Nats' internal scars could bite worse than Barclay

6:11 pm on 22 June 2017

Opinion - Matters such as the Todd Barclay affair leave their scars. The scars are not always visible.

Prime Minister of New Zealand, the Right Honourable Bill English during a stand up with media, after a walk through of a drug rehabilitation centre in Te Atatu today.

Prime Minister of New Zealand, the Right Honourable Bill English during a stand up with media, after a walk through of a drug rehabilitation centre in Te Atatu today. Photo: RNZ / Brad White

The visible ones, this time, are certainly easy to identify: blemishes to Prime Minister Bill English's reputation for being - by political standards anyway - a reasonable straight-talker, will not quickly fade.

It also looks very messy. Citizens generally like their governments to project at least an impression of some competence, and this looked sloppy.

New Zealand First leader Winston Peters has now also filed privileges complaints against Mr English who, he claimed, had misled Parliament.

Todd Barclay

Clutha-Southland MP Todd Barclay has announced he will not contest the seat in the coming election. Photo: Facebook / Todd Barclay

Those are the public scars.

Some were left by the departure of Clutha-Southland MP Todd Barclay after he recorded a staff member and insisted he had co-operated with a police investigation when in fact he refused to talk to police.

Other wounds included revelations Mr English knew a lot more about it than had been let on, and that there had to be a sizeable payout from the Parliamentary leaders fund to the disgruntled staffer.

Those scars may flare up again next week, when the police - who have decided to take another look at the affair - will decide whether to show a bit more interest in the matter than they did the first time around.

The less-visible scars may turn out to be more damaging.

Internally, it has caused divisions within the National party caucus and within the wider organisation.

At an electorate level, there is clearly a divided Clutha-Southland party organisation, and some of this division is symbolic of a wider division within the National Party.

You can characterise it in crude terms as the division between Queenstown and Dipton: between the wealthy and somewhat flashy new arrivals into the district and the more traditionalist farmers and rural service parts of the National Party coalition.

This is why Mr Peters - never slow to make mischief for his old party and possessing an acute sense of just where the pressure points within the National party coalition are - has been gleefully stirring up more trouble.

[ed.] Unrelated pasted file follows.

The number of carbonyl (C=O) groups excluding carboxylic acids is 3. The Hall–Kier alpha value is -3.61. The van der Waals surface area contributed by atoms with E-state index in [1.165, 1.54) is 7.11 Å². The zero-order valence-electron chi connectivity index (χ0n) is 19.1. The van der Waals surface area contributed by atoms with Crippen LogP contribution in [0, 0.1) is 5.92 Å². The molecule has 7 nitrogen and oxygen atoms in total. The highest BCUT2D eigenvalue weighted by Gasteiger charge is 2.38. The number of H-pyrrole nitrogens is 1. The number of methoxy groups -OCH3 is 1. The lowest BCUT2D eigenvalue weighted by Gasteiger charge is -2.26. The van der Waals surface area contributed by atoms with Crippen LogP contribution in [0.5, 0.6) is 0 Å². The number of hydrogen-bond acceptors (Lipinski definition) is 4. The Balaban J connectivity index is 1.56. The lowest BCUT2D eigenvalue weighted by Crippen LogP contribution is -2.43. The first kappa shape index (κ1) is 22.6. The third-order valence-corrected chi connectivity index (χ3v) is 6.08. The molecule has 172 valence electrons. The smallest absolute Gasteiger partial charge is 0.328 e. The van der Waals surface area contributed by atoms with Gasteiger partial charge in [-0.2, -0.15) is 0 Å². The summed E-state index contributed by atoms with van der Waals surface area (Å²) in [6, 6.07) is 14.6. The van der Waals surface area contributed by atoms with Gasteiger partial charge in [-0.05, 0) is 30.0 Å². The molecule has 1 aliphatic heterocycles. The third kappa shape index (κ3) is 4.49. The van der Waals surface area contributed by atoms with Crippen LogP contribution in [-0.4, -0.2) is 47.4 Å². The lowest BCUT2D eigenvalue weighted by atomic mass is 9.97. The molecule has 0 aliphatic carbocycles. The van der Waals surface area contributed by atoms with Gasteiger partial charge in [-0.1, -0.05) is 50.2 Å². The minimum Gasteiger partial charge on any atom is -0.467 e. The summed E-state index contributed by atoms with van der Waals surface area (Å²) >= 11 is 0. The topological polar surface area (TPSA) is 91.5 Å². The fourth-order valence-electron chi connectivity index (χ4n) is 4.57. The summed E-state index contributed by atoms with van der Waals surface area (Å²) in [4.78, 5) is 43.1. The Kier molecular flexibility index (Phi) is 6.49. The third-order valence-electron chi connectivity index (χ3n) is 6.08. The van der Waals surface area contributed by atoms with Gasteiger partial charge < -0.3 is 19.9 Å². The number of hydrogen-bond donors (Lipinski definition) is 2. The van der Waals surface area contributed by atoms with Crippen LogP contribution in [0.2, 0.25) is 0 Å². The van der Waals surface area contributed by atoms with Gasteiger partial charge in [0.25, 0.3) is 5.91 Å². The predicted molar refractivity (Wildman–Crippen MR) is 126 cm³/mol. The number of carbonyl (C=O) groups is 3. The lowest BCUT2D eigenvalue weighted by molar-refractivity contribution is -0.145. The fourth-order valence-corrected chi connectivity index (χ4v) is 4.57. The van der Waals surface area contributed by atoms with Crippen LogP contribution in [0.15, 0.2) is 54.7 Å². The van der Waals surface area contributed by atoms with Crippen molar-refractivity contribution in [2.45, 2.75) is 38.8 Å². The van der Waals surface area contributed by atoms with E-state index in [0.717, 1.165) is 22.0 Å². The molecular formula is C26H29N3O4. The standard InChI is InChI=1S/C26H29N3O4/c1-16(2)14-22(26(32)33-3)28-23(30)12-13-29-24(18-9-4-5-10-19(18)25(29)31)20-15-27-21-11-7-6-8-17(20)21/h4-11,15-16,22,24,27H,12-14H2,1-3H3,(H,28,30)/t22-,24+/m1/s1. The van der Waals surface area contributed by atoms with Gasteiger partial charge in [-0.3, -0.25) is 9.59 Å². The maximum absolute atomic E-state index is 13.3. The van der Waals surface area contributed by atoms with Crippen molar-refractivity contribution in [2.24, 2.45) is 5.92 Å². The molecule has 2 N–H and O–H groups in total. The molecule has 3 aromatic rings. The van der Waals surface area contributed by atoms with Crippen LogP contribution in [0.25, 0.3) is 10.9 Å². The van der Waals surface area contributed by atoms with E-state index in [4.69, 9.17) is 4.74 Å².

Winston Peters in Committee

New Zealand First leader Winston Peters Photo: VNP / Phil Smith

Anecdotally, at least some of the disgruntled Clutha-Southland National Party staffers who fell out with Mr Barclay are working, at least informally and on a voluntary basis, for New Zealand First.

And you can take that to other parts of the country, particularly in the more populous fast-growing areas between, roughly, the Hunua Ranges on Auckland's southern fringes and the Paekakariki hill north of Wellington.

So, this weekend's National Party conference may contain a bit more tension than is desirable three months out from a tight general election.

If those scars can be soothed with sufficient balm however, the Todd Barclay affair may yet have done National a small favour.

There has been too much complacency in the government. The run of incidents involving arrogant, dismissive or sloppy public performances - from Jonathan Coleman, Maggie Barry, Alfred Ngaro and Nicky Wagner - are not big things on their own.

But coming together, over the past month, they show an increasing high handedness and a belief among too many in the second and third tier of the government that they have the election pretty much in the bag.

The Todd Barclay affair should have jolted them out of that. If nothing else the divisions it has opened up within the party will remind people that if they slip up, other National MPs will be waiting to take advantage.

There could be more scars, yet to be opened up.

* Rob Hosking is a freelance journalist specialising in economic, tax, financial and superannuation issues, and regulatory/legal matters. He is a regular contributor to NBR.

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